This post is slightly fetishistic about booze later on, which if you’re a recovering alcoholic might be kind of annoying.
I like alcohol. I don’t get drunk very often, probably once a month on average, but I drink with an enthusiasm and regularity that makes me very conscious of one possible way this could go. I could become like a chocoholic, but for booze.
So every now and then, I give it up for a month – just to check I still can. I’m three weeks into one of these sobriety benders right now, so I thought I’d report on how it’s going, and what I’ve concluded from it.
Was so easy that my impulse was to cancel the whole thing. I think I forgot I was even doing it, I just didn’t happen to think about or consume booze that week. Point proven – I am not remotely addicted to alcohol, might as well call it off.
Luckily, one part of my brain is actually smart, and it treated this line of reasoning with the deep suspicion it deserves. If you’re so fine with this, rest of my brain, why don’t we just ride it out for three more weeks?
Well maybe we should!
Well let’s do that then!
Also easy. I really don’t appear to have any cravings at all for the stuff, it’s just a thing that makes me feel nice if I do it.
The only strange thing about Week 2 is that, with an almost total certainty, I come to believe it is Week 4. An easy four weeks! No warning signs! Let’s break out the booze!
Wait, I’ve got how long left?
Maybe it’s like the old saying about tobacco – you don’t live longer without it, it just seems longer. This is seeming like a long goddamn time. I’m not remotely tempted to actually cave, and I have no specific desire for any specific drink, I’m just intensely, weirdly conscious of time. It honestly feels like two months. I feel like I’ve left alcoholic life behind, completely forgotten about the stuff, entered a new lifestyle without it. And while it’s not causing me any discomfort to do so, I would judge that my previous life was a little merrier.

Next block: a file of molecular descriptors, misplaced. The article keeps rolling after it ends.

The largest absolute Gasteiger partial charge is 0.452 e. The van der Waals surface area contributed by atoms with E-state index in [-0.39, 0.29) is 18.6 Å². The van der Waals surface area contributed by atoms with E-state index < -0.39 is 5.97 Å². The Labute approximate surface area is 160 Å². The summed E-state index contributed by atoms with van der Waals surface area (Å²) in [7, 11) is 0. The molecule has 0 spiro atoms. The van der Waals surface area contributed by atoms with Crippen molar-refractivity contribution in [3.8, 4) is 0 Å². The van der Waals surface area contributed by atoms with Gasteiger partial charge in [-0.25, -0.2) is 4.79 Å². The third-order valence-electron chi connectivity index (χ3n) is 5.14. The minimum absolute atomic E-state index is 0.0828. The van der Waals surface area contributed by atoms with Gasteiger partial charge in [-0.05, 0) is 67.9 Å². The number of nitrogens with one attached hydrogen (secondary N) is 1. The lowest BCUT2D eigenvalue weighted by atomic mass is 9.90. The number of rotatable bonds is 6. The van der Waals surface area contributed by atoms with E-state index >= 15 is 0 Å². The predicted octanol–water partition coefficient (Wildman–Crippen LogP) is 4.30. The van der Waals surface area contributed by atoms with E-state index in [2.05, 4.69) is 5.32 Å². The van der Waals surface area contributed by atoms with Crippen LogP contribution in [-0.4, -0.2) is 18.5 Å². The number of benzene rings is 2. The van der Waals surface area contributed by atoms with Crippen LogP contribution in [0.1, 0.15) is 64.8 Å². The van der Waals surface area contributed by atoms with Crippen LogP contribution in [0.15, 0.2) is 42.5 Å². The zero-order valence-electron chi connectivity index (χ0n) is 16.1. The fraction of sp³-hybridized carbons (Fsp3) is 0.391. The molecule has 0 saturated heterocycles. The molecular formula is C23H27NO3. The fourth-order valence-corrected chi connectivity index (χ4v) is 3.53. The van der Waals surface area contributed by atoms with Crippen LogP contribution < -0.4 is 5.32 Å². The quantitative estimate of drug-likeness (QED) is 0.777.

What I have learned
The break has made me analyse the way I drank, and when it finally does end, six subjective years from now, I’ll change some things. First, though, here are the alcohol-related experiences I do miss, and look forward to having again:
A pint of beer and a fish sandwich. This is a bizarre longing. I have had this maybe two or three times in my life. Beer is not generally my poison, and fish is not generally my food, but I remember this particular combination as vividly hearty and comforting.
Spiced rum and jazz. Something absurdly chilled, like In A Sentimental Mood. This used to be my reward for finishing my daily to-do list for Gunpoint, and the thing I miss is that feeling of utter tranquility. Sober, my brain is hyper – it fills downtime with new ideas and plans. A thick-bottomed glass of gold rum, cold but burning warm, tasting of vanilla and easter spices, seduces it into submission.
Gin and tonic with my dad and sister (my mum doesn’t drink). My dad would always make one of these for his cousin Sarah at family gatherings, and my sister decided to join in, and I am easily swayed, cocktailwards. Now it’s become a tradition, for the first drink any time we’re all at my parents’ place – Anna suggests it might be “aperitif o’clock”, dad fetches the tonic from an outside workshop, so it’s freezing, and I usually make them, so they’re strong.
Bad day cider. I don’t actually have bad days, since I write about videogames, but this doesn’t seem to detract from the profound relief of escaping the office where you work with your friends to end the week by drinking with your friends.
What I don’t miss, and what I won’t resume, is the habitual drink. I was drinking wine with most evening meals, and now that I’ve stopped, I don’t know what I was getting out of it. It was something to do, particularly while cooking, and it seemed obviously superior to any other accompaniment to a meal. But it had ceased to be special, and at that point I don’t think it’s worth it.
The real point of giving up alcohol occasionally is to catch stuff like that, in the hope that if I do, I’ll never have to give it up for good.